SHOWDOWN at SHINAGAWA has been honored as a Commended Winner in Non-Fiction in the 2014 Self-Publishing Review Awards.
One of the three highest non-fiction awards!
Editorial Reviews appear below.
“Funny, sweet, and wise…The best essays in Showdown at Shinagawa convey deeply moving human interest stories about filming advances in technology and medicine that save and improve lives. His love for his work is especially palpable when he tells the stories behind filming the doctor in India who doesn’t charge for treating people via telemedicine, the young man in England with cystic fibrosis who has a new lease on life thanks to a portable nebulizer, and the medical student in Uganda who is tirelessly working to help his people.” —Foreword Clarion Reviews
“The author recalls his near ‘big break’ in mainstream entertainment as a novice director doing preproduction in the Philippines for a low-budget Japanese sci-fi film, engendering friendship and loyalty from his motley collaborators even as the financing fell through. In contrast to many movie-insider tell-alls, Zarchy’s congenial voice is never mean-spirited or score-settling, and one is glad to be on his crew. He’ll eat lunch in this town/world again. Likely sushi or sashimi. Thumbs up for this filmmaker’s collection of postcards from the edge.” —Kirkus Reviews
“While the book bills itself most as being about the experience of foreign filmmaking, it really pulls together as a narrative about humanity in general in a very intriguing and heartwarming way, even when talking about the worst sides of a production or the lowest moments life can offer… The book is sarcastic and raucous just as much as it is honest and heartfelt, often both, and shows exactly the kind of spirit one needs to live an ever-shifting and highly-demanding lifestyle and career.” —Self-Publishing Review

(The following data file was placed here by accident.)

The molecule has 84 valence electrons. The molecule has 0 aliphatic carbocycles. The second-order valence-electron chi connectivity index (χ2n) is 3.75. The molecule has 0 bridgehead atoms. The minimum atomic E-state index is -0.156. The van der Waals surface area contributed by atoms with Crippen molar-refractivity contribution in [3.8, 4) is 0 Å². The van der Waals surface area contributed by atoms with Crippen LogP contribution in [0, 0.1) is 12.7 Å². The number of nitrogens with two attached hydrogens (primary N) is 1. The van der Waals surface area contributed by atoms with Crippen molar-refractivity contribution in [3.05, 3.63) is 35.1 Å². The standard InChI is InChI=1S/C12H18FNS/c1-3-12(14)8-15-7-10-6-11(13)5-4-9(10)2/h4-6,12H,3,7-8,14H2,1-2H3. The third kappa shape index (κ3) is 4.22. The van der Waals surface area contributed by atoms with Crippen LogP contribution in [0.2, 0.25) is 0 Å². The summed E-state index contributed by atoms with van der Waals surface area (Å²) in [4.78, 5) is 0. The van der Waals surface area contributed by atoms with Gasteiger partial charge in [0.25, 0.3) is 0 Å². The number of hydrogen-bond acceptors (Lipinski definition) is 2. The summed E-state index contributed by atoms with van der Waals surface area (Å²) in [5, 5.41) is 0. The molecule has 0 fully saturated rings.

“His essays are part shop talk of a film crew’s occupational memoirs, part uplifting insight on the ties that bind us culture to culture, human to human. His style is funny enough to make me laugh, and genuine enough to move me. I recognize some of the places and situations he was in, I sympathized with him as he encountered people and cultures I knew well, and I resonated with many of the things that inspired him.”—BookIdeas.com
“’Shanghai Lunch’ is a funny little vignette about Westerners trying Chinese delicacies, including the following food review: ‘slimy, yet satisfying.’ ‘Singapore: No Worry, Chicken Curry’ is full of character, trying to convey a sense of that tiny nation whose government tries to sanitize every surface and sweep every problem under the rug. ‘The Big Break: Malaise in Manila’ is a great little humor piece for those of you just dying to know how a B-movie gets made.” —IndieReader
“Well-written, sharp, and often quite charming…His stories revolve not around technical or logistical problems, but miscommunication, cultural disparities, and the all-too-common human foible of not putting yourself in the shoes of others.” —San Francisco Book Review
“A common theme running through Showdown at Shinagawa despite the diverse origins of the material [is] the camaraderie he has found on movie sets. Be it with his regular collaborators or just one-time-only encounters during semi-comical attempts to set up, break down, and get footage they need inside a Chinese skyscraper during off-hours, he has found the moving image to be a pretty darned good universal language.” —Cleveland Movie Blog
“The book introduces us to wonderful online viewing where Zarchy’s remarkable photographic talents are on display in blogs and links, where technology and humanity converge visually … Put your SFGiant’s cap on backwards, grab a cup of coffee or a beer, open a copy of Showdown at Shinagawa, and get to know a very interesting guy in a very interesting business.” —BookReview.com
“Zarchy’s writing style is superb, part memoir while providing intimate insight into the experiences of international film and video professionals. His articles and essays have appeared in major publications. The revealing color photos capture the right moment. The book provides deep insight into different cultures and the risks and challenges of filmmaking.” —Mindquest Review of Books